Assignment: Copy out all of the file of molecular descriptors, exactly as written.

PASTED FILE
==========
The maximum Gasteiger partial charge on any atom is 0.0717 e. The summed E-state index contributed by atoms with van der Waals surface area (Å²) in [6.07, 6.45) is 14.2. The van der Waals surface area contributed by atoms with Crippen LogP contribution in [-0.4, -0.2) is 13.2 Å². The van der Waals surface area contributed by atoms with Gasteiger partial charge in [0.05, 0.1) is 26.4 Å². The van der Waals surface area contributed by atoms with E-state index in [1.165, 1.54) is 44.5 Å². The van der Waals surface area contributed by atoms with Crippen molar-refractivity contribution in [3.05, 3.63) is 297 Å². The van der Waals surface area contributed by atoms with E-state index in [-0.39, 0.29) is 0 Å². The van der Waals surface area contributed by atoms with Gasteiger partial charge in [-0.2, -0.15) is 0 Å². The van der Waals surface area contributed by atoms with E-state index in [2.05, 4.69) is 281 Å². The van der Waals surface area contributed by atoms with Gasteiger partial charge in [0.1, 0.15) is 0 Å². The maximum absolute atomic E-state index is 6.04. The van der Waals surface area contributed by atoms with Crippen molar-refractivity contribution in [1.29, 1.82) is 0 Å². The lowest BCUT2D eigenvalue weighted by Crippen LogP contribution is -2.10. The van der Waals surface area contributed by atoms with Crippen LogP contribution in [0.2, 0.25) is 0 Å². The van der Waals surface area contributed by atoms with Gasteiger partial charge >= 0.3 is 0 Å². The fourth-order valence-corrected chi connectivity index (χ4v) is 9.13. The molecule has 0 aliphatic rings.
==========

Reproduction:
The maximum Gasteiger partial charge on any atom is 0.0717 e. The summed E-state index contributed by atoms with van der Waals surface area (Å²) in [6.07, 6.45) is 14.2. The van der Waals surface area contributed by atoms with Crippen LogP contribution in [-0.4, -0.2) is 13.2 Å². The van der Waals surface area contributed by atoms with Gasteiger partial charge in [0.05, 0.1) is 26.4 Å². The van der Waals surface area contributed by atoms with E-state index in [1.165, 1.54) is 44.5 Å². The van der Waals surface area contributed by atoms with Crippen molar-refractivity contribution in [3.05, 3.63) is 297 Å². The van der Waals surface area contributed by atoms with E-state index in [-0.39, 0.29) is 0 Å². The van der Waals surface area contributed by atoms with Gasteiger partial charge in [-0.2, -0.15) is 0 Å². The van der Waals surface area contributed by atoms with E-state index in [2.05, 4.69) is 281 Å². The van der Waals surface area contributed by atoms with Gasteiger partial charge in [0.1, 0.15) is 0 Å². The maximum absolute atomic E-state index is 6.04. The van der Waals surface area contributed by atoms with Crippen molar-refractivity contribution in [1.29, 1.82) is 0 Å². The lowest BCUT2D eigenvalue weighted by Crippen LogP contribution is -2.10. The van der Waals surface area contributed by atoms with Crippen LogP contribution in [0.2, 0.25) is 0 Å². The van der Waals surface area contributed by atoms with Gasteiger partial charge >= 0.3 is 0 Å². The fourth-order valence-corrected chi connectivity index (χ4v) is 9.13. The molecule has 0 aliphatic rings.